This book also discusses something that Robert doesn’t talk about in his first book but makes up the bulk of this book, not to mention the title, Presuasion. It is about what is happening right before one is persuaded or influenced. It relates to the environment, body language, words, and surroundings that are taking place preceding a sales pitch or a request.
One example of this is when researchers looked at the names of restaurants and asked people how much they were willing to spend. They noticed that when the number in a restaurant’s name was higher, it led people to tell the researchers that they would be willing to spend more. They also noticed that people were willing to pay more for a box of chocolate if they were told to write down a higher digit from their social security number as opposed to a low digit.
“Researchers have found that the amount of money people said they would be willing to spend on dinner went up when the restaurant was named the Studio 97, as opposed to Studio 17; that the price individuals pay for a box of Belgian chocolates grew after they’ve been asked to write down a pair of high (versus low) digits from their social security numbers; that participants in a study of work performance predicted their effort and output would be better when the study happened to be labeled experiment 27 (versus experiment 9); and that observers’ estimates of an athlete’s performance increased if you were a high (versus low) number on his jersey.”
Another example, and my favorite in the book, is a get-rich-quick scheme that Robert Cialdini signed up for just because he was curious what influential concepts the promoters planned to use to sell their scheme. All of the prospects gathered at a restaurant in Phoenix, Arizona but didn’t stay long. They were soon escorted onto a bus and driven to Tuscan, Arizona on a 2-hour bus ride where an additional event would take place.
Robert says the event was very short and they didn’t say anything new except what the promoters said on that 2-hour bus ride. So, Robert concluded that the main sales pitch was never planned to take place at the restaurant or at the event but on the 2-hour long bus ride instead. This is because the promoters could control the environment a lot easier and make it more difficult for their prospects to think clearly and see through their scheme.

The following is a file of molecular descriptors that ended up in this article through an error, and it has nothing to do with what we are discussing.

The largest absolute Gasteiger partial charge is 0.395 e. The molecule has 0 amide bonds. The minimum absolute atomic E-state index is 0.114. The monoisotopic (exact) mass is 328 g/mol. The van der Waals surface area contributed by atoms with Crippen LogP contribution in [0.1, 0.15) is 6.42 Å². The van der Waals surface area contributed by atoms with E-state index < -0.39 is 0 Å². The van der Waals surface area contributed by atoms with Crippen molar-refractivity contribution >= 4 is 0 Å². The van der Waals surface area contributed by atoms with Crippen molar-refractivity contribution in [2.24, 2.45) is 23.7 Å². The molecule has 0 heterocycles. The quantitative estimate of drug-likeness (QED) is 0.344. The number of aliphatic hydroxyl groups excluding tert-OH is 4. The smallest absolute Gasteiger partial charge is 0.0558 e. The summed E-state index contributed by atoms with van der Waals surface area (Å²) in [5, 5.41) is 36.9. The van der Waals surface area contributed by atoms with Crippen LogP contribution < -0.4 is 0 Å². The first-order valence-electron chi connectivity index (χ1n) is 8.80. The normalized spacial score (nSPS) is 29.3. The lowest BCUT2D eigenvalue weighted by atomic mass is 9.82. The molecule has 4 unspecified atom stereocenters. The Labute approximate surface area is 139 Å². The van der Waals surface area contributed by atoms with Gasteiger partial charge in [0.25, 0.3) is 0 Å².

On the bus ride, it was harder to think because the bus was noisy, bumpy, crowded and full of cues that linked to wealth and getting rich quick like the playing of the “Eye of the Tiger” song, testimonials from “successful salesman who were once in your shoes”, an $11,000 commission check being waved by another salesman, achievement-related posters, and slogans lining the bus seats.
And with all of these pre-suasive influencers like the music, posters and slogans, want to take a guess on how many people signed-up? 2/3rds is how many. That is a good portion of the attendees. It shows how effective setting up the right environment can be in influencing us or even fooling us into buying something we shouldn’t buy. And I bet a lot of the attendees didn’t even consciously realize how much of a factor the bumpy ride, the crowded bus, the music, the testimonials, the slogans and all of the other factors were playing in driving their decision to sign up.
So the first step in preventing something like this from happening to us is to understand how people are doing it. And that is what Robert Cialdini has devoted a lot of his career to figuring out. He shares all of what he learned on the topic in his two best-selling books Influence and Pre-suasion.
“In large measure, who we are with respect to any choice is where we are, attentionally, in the moment before the choice.”